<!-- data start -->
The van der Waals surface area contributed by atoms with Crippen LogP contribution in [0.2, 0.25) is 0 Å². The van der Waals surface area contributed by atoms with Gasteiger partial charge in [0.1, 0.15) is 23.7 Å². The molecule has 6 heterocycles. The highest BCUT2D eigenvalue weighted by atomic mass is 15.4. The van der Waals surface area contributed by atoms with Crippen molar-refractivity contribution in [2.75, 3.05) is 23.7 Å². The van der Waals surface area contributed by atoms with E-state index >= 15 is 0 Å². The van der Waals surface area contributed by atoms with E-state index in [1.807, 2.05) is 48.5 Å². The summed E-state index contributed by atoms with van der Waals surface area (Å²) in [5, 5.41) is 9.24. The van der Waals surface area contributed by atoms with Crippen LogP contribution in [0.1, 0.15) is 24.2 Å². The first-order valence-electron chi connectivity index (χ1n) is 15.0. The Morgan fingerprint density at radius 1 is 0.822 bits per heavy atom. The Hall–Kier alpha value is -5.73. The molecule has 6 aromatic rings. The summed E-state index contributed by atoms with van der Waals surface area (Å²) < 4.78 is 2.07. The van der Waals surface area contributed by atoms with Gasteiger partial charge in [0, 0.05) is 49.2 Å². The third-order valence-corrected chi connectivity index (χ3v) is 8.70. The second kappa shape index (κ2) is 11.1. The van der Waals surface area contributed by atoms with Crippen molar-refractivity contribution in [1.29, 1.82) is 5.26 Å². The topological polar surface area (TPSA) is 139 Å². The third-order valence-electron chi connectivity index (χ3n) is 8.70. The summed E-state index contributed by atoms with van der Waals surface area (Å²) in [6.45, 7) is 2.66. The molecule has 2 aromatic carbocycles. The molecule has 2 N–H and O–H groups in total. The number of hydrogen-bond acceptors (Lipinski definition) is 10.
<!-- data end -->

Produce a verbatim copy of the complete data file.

The van der Waals surface area contributed by atoms with Crippen LogP contribution in [0.2, 0.25) is 0 Å². The van der Waals surface area contributed by atoms with Gasteiger partial charge in [0.1, 0.15) is 23.7 Å². The molecule has 6 heterocycles. The highest BCUT2D eigenvalue weighted by atomic mass is 15.4. The van der Waals surface area contributed by atoms with Crippen molar-refractivity contribution in [2.75, 3.05) is 23.7 Å². The van der Waals surface area contributed by atoms with E-state index >= 15 is 0 Å². The van der Waals surface area contributed by atoms with E-state index in [1.807, 2.05) is 48.5 Å². The summed E-state index contributed by atoms with van der Waals surface area (Å²) in [5, 5.41) is 9.24. The van der Waals surface area contributed by atoms with Crippen LogP contribution in [0.1, 0.15) is 24.2 Å². The first-order valence-electron chi connectivity index (χ1n) is 15.0. The Morgan fingerprint density at radius 1 is 0.822 bits per heavy atom. The Hall–Kier alpha value is -5.73. The molecule has 6 aromatic rings. The summed E-state index contributed by atoms with van der Waals surface area (Å²) < 4.78 is 2.07. The van der Waals surface area contributed by atoms with Gasteiger partial charge in [0, 0.05) is 49.2 Å². The third-order valence-corrected chi connectivity index (χ3v) is 8.70. The second kappa shape index (κ2) is 11.1. The van der Waals surface area contributed by atoms with Crippen molar-refractivity contribution in [1.29, 1.82) is 5.26 Å². The topological polar surface area (TPSA) is 139 Å². The third-order valence-electron chi connectivity index (χ3n) is 8.70. The summed E-state index contributed by atoms with van der Waals surface area (Å²) in [6.45, 7) is 2.66. The molecule has 2 aromatic carbocycles. The molecule has 2 N–H and O–H groups in total. The number of hydrogen-bond acceptors (Lipinski definition) is 10.